Thrombolysis in the Treatment of Peripheral Arterial Vascular Occlusions

Walter A. Koltun, Geoffrey A. Gardiner, Donald P. Harrington, Nathan P. Couch, John A. Mannick, Anthony D. Whittemore

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Abstract

The efficacy of thrombolytic agents in the management of peripheral arterial disease remains unclear. We reviewed our experience with 64 consecutive episodes of limb-threatening graft or native vessel occlusions. The overall success rate was 59%, with a major complication/mortality rate of 28%. Thrombolytic therapy in patients with occluded vascular grafts required identification of a causative lesion and subsequent adjunctive management with percutaneous transluminal angioplasty or surgery for sustained patency (64%). In contrast, approximately 70% of native vessel occlusions maintained patency whether a causative lesion was identified and corrected or not. Patients who failed thrombolytic therapy had a worse prognosis overall, with 38% undergoing primary amputation, although patients with reconstructable occlusions still had a 64% salvage rate at six months. The review demonstrated that thrombolytic therapy continues to be a useful adjunct in treating the patient with peripheral vascular occlusion, although a significant risk of major complications persists. Patients with graft occlusions successfully treated with thrombolysis require correction of any precipitating lesions for long-term limb salvage, while careful management of patients failing thrombolysis can still achieve significant limb salvage in selected cases.

Original languageEnglish (US)
Pages (from-to)901-905
Number of pages5
JournalArchives of Surgery
Volume122
Issue number8
DOIs
StatePublished - Aug 1987

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Blood Vessels
Thrombolytic Therapy
Limb Salvage
Transplants
Therapeutics
Fibrinolytic Agents
Peripheral Arterial Disease
Amputation
Angioplasty
Extremities
Mortality

All Science Journal Classification (ASJC) codes

  • Surgery

Cite this

Koltun, W. A., Gardiner, G. A., Harrington, D. P., Couch, N. P., Mannick, J. A., & Whittemore, A. D. (1987). Thrombolysis in the Treatment of Peripheral Arterial Vascular Occlusions. Archives of Surgery, 122(8), 901-905. https://doi.org/10.1001/archsurg.1987.01400200051008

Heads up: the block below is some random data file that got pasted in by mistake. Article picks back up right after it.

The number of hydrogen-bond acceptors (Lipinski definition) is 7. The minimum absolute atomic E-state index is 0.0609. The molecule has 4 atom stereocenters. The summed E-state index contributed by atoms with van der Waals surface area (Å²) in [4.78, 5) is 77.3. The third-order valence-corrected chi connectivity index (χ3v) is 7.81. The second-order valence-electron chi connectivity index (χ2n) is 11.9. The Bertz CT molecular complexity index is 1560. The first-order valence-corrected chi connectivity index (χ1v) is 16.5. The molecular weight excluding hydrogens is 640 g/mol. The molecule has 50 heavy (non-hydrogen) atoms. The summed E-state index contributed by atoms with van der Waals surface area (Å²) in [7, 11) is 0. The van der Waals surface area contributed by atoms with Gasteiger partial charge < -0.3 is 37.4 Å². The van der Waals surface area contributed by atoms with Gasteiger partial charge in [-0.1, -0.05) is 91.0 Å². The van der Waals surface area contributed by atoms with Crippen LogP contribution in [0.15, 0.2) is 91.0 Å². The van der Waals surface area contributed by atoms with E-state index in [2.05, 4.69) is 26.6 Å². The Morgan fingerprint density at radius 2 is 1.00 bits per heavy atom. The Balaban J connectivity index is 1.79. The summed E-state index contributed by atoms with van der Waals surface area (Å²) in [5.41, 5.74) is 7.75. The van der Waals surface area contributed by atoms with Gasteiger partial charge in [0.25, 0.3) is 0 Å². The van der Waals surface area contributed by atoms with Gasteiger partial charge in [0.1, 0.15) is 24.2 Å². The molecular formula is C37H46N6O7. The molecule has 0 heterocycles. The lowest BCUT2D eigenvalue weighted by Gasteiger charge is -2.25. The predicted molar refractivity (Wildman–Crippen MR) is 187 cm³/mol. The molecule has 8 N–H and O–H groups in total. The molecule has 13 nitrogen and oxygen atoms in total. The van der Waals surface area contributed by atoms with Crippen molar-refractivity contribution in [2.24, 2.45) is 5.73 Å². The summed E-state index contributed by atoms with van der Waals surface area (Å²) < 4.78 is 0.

Koltun, Walter A. ; Gardiner, Geoffrey A. ; Harrington, Donald P. ; Couch, Nathan P. ; Mannick, John A. ; Whittemore, Anthony D. / Thrombolysis in the Treatment of Peripheral Arterial Vascular Occlusions. In: Archives of Surgery. 1987 ; Vol. 122, No. 8. pp. 901-905.
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Koltun, WA, Gardiner, GA, Harrington, DP, Couch, NP, Mannick, JA & Whittemore, AD 1987, 'Thrombolysis in the Treatment of Peripheral Arterial Vascular Occlusions', Archives of Surgery, vol. 122, no. 8, pp. 901-905. https://doi.org/10.1001/archsurg.1987.01400200051008

Thrombolysis in the Treatment of Peripheral Arterial Vascular Occlusions. / Koltun, Walter A.; Gardiner, Geoffrey A.; Harrington, Donald P.; Couch, Nathan P.; Mannick, John A.; Whittemore, Anthony D.

In: Archives of Surgery, Vol. 122, No. 8, 08.1987, p. 901-905.

Research output: Contribution to journalArticle

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N2 - The efficacy of thrombolytic agents in the management of peripheral arterial disease remains unclear. We reviewed our experience with 64 consecutive episodes of limb-threatening graft or native vessel occlusions. The overall success rate was 59%, with a major complication/mortality rate of 28%. Thrombolytic therapy in patients with occluded vascular grafts required identification of a causative lesion and subsequent adjunctive management with percutaneous transluminal angioplasty or surgery for sustained patency (64%). In contrast, approximately 70% of native vessel occlusions maintained patency whether a causative lesion was identified and corrected or not. Patients who failed thrombolytic therapy had a worse prognosis overall, with 38% undergoing primary amputation, although patients with reconstructable occlusions still had a 64% salvage rate at six months. The review demonstrated that thrombolytic therapy continues to be a useful adjunct in treating the patient with peripheral vascular occlusion, although a significant risk of major complications persists. Patients with graft occlusions successfully treated with thrombolysis require correction of any precipitating lesions for long-term limb salvage, while careful management of patients failing thrombolysis can still achieve significant limb salvage in selected cases.

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